Examining Trump's History: The New President And Trademark Rights

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Authored by Jess Collen for Forbes.com

Mr. Trump has been a diligent trademark owner. Federal court records show that Donald J. Trump or some Trump company or organization has been involved in a half dozen federal trademark lawsuits over the past ten years. His Las Vegas companies filed a case against two labor unions which had circulated a flyer stating that Mr. Trump did not stay at one of his own resorts during an early campaign stop in Nevada, but rather stayed at a competitor’s property — a fact which he denies.

The lawsuit said Mr. Trump was “…the archetypical businessman – a deal maker without peer. Mr. Trump is a world famous individual, and his name is synonymous with fame, fortune and luxury.”

There was a case in 2008 that involved a dispute over registration of the domain name for “Trump Plaza Of The Palm Beaches”.

Looking at litigation within the Trademark Office, the Trump organization has been a bit more active. But the records do not reflect any activity which appears to be outside the norm of trademark action for the owner of so many marks.

The Trump organization owns a lot of marks, probably in excess of one hundred current, existing federal registrations to Donald Trump and/or his companies. Sifting through the ownership records might be like what Mr. Trump warned us about those tax returns: it’s complicated. This figure excludes the several marks owned by Melania, and the stable of “Ivanka Trump” registrations. It also excludes several political slogans.

Among trademark registrations, there is again no indication that Mr. Trump’s company has any unique protection strategy. But upon examining the many trademark registrations, there is no pattern which suggests a special view on what or how to register marks.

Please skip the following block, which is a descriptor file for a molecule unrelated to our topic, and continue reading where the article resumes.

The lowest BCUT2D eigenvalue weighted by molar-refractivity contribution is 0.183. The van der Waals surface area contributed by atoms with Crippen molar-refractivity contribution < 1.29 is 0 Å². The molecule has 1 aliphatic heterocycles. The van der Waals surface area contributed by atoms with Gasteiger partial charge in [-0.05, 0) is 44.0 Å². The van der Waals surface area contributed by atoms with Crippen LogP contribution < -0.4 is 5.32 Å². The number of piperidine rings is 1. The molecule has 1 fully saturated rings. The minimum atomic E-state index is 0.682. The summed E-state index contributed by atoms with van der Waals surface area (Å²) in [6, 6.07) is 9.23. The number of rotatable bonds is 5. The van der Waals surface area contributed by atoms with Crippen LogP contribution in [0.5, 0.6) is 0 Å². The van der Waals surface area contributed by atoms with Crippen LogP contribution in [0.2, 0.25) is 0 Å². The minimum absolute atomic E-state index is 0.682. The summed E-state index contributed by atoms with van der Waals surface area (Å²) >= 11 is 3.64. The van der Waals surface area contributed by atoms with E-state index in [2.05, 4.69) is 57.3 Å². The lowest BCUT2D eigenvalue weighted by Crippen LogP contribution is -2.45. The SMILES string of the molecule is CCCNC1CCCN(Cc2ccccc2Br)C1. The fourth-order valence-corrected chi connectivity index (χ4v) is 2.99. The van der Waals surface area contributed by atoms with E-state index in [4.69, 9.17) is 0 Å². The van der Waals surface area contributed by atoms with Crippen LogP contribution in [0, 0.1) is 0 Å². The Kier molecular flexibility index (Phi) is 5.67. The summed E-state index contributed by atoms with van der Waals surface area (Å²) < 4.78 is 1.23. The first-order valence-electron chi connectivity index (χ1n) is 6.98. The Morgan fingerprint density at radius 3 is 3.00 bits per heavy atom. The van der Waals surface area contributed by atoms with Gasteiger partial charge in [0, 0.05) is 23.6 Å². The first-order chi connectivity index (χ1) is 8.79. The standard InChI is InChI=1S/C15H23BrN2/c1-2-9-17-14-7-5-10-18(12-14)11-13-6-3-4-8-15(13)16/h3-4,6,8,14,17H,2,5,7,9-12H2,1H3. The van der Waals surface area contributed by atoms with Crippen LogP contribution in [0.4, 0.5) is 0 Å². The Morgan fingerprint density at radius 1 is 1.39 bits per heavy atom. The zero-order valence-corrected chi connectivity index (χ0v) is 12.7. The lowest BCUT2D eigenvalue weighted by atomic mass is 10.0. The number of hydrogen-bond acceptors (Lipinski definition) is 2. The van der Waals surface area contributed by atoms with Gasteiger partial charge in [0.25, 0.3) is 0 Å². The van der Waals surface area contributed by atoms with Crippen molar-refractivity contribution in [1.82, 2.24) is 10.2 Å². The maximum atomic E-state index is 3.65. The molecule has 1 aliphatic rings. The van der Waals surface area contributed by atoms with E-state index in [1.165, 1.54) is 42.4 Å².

But unlike almost any other president in history, Donald Trump has first-hand familiarity with the concept of marks and brands.

As for trade legislation and trademarks? Even if Mr. Trump goes after NAFTA as he has promised, NAFTA certainly has not created any NAFTA-wide trademark rights. Trademark owners still must file separate applications to register marks here, in Canada, and Mexico. Even an evisceration of the NAFTA deal would not change much.

We’ve long been a part of at least two other major treaties on Trademark law: the Paris Convention and the Madrid Protocol. Paris has been around for over a century.  Madrid has been part of our law since 2003. In practice, there is nothing in these treaties that should catch the administration’s attention.

Efforts by the courts, legislature or government agencies to lessen those protections will not find a receptive audience in the White House. The President may even argue that his success is built entirely on the fame of his marks. Will that matter?


Partner Jess Collen published "Examining Trump's History: The New President and Trademark Rights" on Forbes.com. Jess is a contributor on the site and regularly writes on trademarks, branding, copyright, advertising, and patent law.

To read the full article on Forbes.com please click here.

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